Proposals on remote hearings put forward by the Scottish Civil Justice Council (“SCJC”) would have a negative impact on access to justice, the quality of justice and inequality, the Faculty of Advocates has claimed.

Under draft rules for the conduct of court hearings after the COVID-19 emergency provisions expire, issued for consultation, remote hearings would become the default position except in most family actions, and ordinary proofs. All procedural hearings, judicial review proceedings and commercial actions would take place remotely, as would legal debates and all appeals unless raising a point of law of general public importance or particular difficulty.

Faculty believes the proposed rules strike the wrong balance. “We are particularly concerned about and strongly oppose the proposed adoption of a default setting for contentious and substantive hearings in the vast majority of civil cases in Scotland”, said Dean of Faculty Roddy Dunlop QC.

“There is little clear evidence, in our view, that suggests that litigants, the judiciary, counsel, solicitors or the general public desire a civil justice system which would operate in the way proposed by the draft rules.”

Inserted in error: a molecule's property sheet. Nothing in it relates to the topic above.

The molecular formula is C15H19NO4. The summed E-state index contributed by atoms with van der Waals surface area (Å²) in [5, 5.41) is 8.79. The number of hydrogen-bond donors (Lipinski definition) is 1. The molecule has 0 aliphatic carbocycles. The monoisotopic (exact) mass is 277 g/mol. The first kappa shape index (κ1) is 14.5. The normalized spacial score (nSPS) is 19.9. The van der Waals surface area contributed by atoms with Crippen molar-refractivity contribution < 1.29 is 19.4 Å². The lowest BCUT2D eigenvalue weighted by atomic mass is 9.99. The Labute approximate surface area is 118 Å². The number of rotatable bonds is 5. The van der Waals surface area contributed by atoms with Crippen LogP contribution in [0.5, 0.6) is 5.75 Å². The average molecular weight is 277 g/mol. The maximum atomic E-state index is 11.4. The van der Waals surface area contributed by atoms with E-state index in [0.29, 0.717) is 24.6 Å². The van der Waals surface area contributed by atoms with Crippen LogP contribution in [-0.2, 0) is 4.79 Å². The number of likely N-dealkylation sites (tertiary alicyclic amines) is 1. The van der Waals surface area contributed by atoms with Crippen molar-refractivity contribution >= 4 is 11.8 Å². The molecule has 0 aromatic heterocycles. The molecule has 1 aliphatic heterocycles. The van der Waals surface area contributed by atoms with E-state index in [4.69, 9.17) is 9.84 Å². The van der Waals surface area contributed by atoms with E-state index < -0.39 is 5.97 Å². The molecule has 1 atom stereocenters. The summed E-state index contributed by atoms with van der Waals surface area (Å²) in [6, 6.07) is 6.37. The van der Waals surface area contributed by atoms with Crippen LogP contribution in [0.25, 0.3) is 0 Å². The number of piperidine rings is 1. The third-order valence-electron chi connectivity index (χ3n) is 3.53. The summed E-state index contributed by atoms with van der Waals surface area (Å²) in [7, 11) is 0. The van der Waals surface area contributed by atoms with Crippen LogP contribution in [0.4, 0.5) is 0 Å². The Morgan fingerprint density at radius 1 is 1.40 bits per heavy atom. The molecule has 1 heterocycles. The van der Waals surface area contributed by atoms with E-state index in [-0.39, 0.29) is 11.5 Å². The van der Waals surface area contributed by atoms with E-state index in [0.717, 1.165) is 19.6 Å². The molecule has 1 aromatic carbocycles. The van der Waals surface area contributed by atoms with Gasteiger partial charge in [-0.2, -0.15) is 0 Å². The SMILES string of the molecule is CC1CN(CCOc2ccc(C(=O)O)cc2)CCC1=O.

Faculty considers that while it is important to seek to retain, where appropriate, the beneficial elements of the way in which the civil courts have been forced to work during the pandemic, it is equally important to recognise that there are “a number of inefficiencies and inequalities that arise out of the use of virtual hearings”.

It would support a proposal to introduce a general default setting of virtual hearings for procedural business, supplemented by the ability of parties to apply for an in-person hearing, to be granted by the court if considered appropriate in the interests of justice.

“It is essential that the default position for contentious and substantive business should be in-person and in a courtroom”, the response states. “Parties should however enjoy the right to apply for a virtual hearing in whole or in part which the court can grant if considered appropriate in the interests of justice.”

Faculty's response includes its own set of draft rules, which it believes strike a better balance between retaining the benefits of the new way of working and the quality and integrity of the system which existed before.

The deadline for responses to the consultation has been extended to this coming Friday, 15 November.

Click here to access the full response.